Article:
The Legal Recognition of Sign Languages Advocacy and Outcomes Around the World Edited by: Maartje De Meulder, Joseph J. Murray, Rachel L. McKee

Format:
Ebook(PDF) - 352 pages
Related Formats:
Paperback Hardback EPUB
ISBN:
9781788924016
Published:
17 Jun 2019
Publisher:
Multilingual Matters
Dimensions:
234 x 156
Availability:
Available (recent release)

Summary

This book presents the first ever comprehensive overview of national laws recognising sign languages, the impacts they have and the advocacy campaigns which led to their creation. It comprises 18 studies from communities across Europe, the US, South America, Asia and New Zealand. They set sign language legislation within the national context of language policies in each country and show patterns of intersection between language ideologies, public policy and deaf communities’ discourses. The chapters are grounded in a collaborative writing approach between deaf and hearing scholars and activists involved in legislative campaigns. Each one describes a deaf community’s expectations and hopes for legal recognition and the type of sign language legislation achieved. The chapters also discuss the strategies used in achieving the passage of the legislation, as well as an account of barriers confronted and surmounted (or not) in the legislative process. The book will be of interest to language activists in the fields of sign language and other minority languages, policymakers and researchers in deaf studies, sign linguistics, sociolinguistics, human rights law and applied linguistics.

Review:

Only a small number of the thousands of endangered languages are legally recognized or protected, but among them, the 19 sign languages discussed in this volume show how acknowledgement in national legislation reveals a significant advance in 21st century language management. This collection detailing the way this happened is a major contribution to the study of language policy.

- Bernard Spolsky, Emeritus, Bar-Ilan University, Israel

Formal recognition campaigns have recently elevated the 140-year battle for Deaf children’s rights to access their sign languages, cultures and Deaf educators to new levels of political discourse. The authors of this book have succeeded magnificently in illustrating current progress and highlighting some of the obstacles which remain to be overcome.

- Paddy Ladd, author of Understanding Deaf Culture

This is a timely and important book. It provides the first comprehensive analysis of the growing legal recognition of sign languages internationally, as well as the wider social and political advocacy movements underpinning these developments. Drawing together deaf and hearing contributors, academics and activists, this volume traverses the fields of language rights, language policy, and sociolinguistics. Expertly curated, it will be an essential guide and benchmark for academic and legal discussions of sign languages for years to come.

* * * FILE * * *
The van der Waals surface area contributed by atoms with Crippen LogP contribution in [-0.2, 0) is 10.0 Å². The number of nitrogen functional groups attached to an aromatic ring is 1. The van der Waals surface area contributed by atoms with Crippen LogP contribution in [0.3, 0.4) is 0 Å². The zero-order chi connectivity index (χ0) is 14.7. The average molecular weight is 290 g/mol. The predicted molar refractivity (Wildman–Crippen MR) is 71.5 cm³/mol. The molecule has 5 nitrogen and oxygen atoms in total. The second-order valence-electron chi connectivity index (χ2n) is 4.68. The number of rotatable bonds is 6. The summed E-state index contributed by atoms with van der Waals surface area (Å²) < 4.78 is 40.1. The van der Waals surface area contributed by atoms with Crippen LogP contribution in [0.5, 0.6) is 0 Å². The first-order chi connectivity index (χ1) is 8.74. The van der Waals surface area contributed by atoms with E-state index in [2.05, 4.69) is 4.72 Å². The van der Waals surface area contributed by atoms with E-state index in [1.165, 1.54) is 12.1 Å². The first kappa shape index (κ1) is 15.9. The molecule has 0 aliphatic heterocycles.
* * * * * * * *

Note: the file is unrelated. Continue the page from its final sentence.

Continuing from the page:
- Stephen May, University of Auckland, New Zealand

This book gives the reader a deep understanding of the complex process of sign language recognition. It serves as a wonderful source for those who plan to advocate for sign language recognition or who would like to improve the current status and legislation of sign language and rights of its users in their respective countries.

- Markku Jokinen, Finnish Association of the Deaf, Finland

Author Biography:

Maartje De Meulder is Postdoctoral Research Fellow at the Namur Institute of Language, Text and Transmediality (NaLTT), University of Namur, Belgium. Her research interests include sign language policy and planning, sign language rights, family language policy, multilingualism and sign language maintenance and revitalisation.

Joseph J. Murray is Professor in the Department of American Sign Language and Deaf Studies, Gallaudet University, Washington, DC, USA. A trained historian, his work explores ways in which deaf people navigate their societies as sign language minorities.

Rachel L. McKee is Programme Director of NZSL Studies, Victoria University of Wellington, New Zealand. Her research interests include sign language documentation, sign language policy, sociolinguistic variation in sign language, interpreting, and sign language teaching and learning.

Readership Level:

General, Postgraduate, Research / Professional, Undergraduate


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